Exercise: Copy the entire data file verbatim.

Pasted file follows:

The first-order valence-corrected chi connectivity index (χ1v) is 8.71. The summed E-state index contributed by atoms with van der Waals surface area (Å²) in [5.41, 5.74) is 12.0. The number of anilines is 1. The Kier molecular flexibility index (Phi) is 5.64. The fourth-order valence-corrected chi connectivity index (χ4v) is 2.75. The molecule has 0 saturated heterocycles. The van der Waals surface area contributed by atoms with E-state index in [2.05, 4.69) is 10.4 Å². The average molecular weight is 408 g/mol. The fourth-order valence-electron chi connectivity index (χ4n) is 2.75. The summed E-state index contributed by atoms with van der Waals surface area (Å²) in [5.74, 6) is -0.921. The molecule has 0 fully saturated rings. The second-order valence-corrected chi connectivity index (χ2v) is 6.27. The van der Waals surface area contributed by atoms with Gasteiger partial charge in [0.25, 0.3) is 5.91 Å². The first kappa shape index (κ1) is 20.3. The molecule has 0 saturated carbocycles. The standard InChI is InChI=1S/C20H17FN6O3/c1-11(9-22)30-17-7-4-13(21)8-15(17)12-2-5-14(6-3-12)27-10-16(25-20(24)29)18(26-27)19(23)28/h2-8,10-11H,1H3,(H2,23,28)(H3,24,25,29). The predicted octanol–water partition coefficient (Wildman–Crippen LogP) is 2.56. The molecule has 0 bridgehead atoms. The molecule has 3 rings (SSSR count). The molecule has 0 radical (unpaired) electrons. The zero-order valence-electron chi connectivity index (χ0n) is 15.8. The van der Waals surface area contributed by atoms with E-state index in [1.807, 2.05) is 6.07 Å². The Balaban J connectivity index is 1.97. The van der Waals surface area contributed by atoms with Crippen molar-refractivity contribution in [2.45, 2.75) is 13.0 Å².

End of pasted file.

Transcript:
The first-order valence-corrected chi connectivity index (χ1v) is 8.71. The summed E-state index contributed by atoms with van der Waals surface area (Å²) in [5.41, 5.74) is 12.0. The number of anilines is 1. The Kier molecular flexibility index (Phi) is 5.64. The fourth-order valence-corrected chi connectivity index (χ4v) is 2.75. The molecule has 0 saturated heterocycles. The van der Waals surface area contributed by atoms with E-state index in [2.05, 4.69) is 10.4 Å². The average molecular weight is 408 g/mol. The fourth-order valence-electron chi connectivity index (χ4n) is 2.75. The summed E-state index contributed by atoms with van der Waals surface area (Å²) in [5.74, 6) is -0.921. The molecule has 0 fully saturated rings. The second-order valence-corrected chi connectivity index (χ2v) is 6.27. The van der Waals surface area contributed by atoms with Gasteiger partial charge in [0.25, 0.3) is 5.91 Å². The first kappa shape index (κ1) is 20.3. The molecule has 0 saturated carbocycles. The standard InChI is InChI=1S/C20H17FN6O3/c1-11(9-22)30-17-7-4-13(21)8-15(17)12-2-5-14(6-3-12)27-10-16(25-20(24)29)18(26-27)19(23)28/h2-8,10-11H,1H3,(H2,23,28)(H3,24,25,29). The predicted octanol–water partition coefficient (Wildman–Crippen LogP) is 2.56. The molecule has 0 bridgehead atoms. The molecule has 3 rings (SSSR count). The molecule has 0 radical (unpaired) electrons. The zero-order valence-electron chi connectivity index (χ0n) is 15.8. The van der Waals surface area contributed by atoms with E-state index in [1.807, 2.05) is 6.07 Å². The Balaban J connectivity index is 1.97. The van der Waals surface area contributed by atoms with Crippen molar-refractivity contribution in [2.45, 2.75) is 13.0 Å².